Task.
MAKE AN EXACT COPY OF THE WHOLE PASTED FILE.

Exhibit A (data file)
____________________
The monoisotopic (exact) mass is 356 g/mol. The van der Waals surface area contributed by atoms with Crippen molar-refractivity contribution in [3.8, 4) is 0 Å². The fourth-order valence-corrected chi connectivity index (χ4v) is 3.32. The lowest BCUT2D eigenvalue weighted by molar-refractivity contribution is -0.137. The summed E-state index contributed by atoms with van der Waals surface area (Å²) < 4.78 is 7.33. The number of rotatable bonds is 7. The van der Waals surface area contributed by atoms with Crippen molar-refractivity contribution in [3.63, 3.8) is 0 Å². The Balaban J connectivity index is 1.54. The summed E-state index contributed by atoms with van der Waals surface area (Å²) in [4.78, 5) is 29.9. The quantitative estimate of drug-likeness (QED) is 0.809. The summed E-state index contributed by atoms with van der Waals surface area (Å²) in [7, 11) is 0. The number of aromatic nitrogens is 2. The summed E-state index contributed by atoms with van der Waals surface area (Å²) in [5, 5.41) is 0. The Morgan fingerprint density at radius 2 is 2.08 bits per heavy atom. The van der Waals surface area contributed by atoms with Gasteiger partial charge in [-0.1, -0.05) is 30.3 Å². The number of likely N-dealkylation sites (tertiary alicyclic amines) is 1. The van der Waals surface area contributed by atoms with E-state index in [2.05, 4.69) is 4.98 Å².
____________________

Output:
The monoisotopic (exact) mass is 356 g/mol. The van der Waals surface area contributed by atoms with Crippen molar-refractivity contribution in [3.8, 4) is 0 Å². The fourth-order valence-corrected chi connectivity index (χ4v) is 3.32. The lowest BCUT2D eigenvalue weighted by molar-refractivity contribution is -0.137. The summed E-state index contributed by atoms with van der Waals surface area (Å²) < 4.78 is 7.33. The number of rotatable bonds is 7. The van der Waals surface area contributed by atoms with Crippen molar-refractivity contribution in [3.63, 3.8) is 0 Å². The Balaban J connectivity index is 1.54. The summed E-state index contributed by atoms with van der Waals surface area (Å²) in [4.78, 5) is 29.9. The quantitative estimate of drug-likeness (QED) is 0.809. The summed E-state index contributed by atoms with van der Waals surface area (Å²) in [7, 11) is 0. The number of aromatic nitrogens is 2. The summed E-state index contributed by atoms with van der Waals surface area (Å²) in [5, 5.41) is 0. The Morgan fingerprint density at radius 2 is 2.08 bits per heavy atom. The van der Waals surface area contributed by atoms with Gasteiger partial charge in [-0.1, -0.05) is 30.3 Å². The number of likely N-dealkylation sites (tertiary alicyclic amines) is 1. The van der Waals surface area contributed by atoms with E-state index in [2.05, 4.69) is 4.98 Å².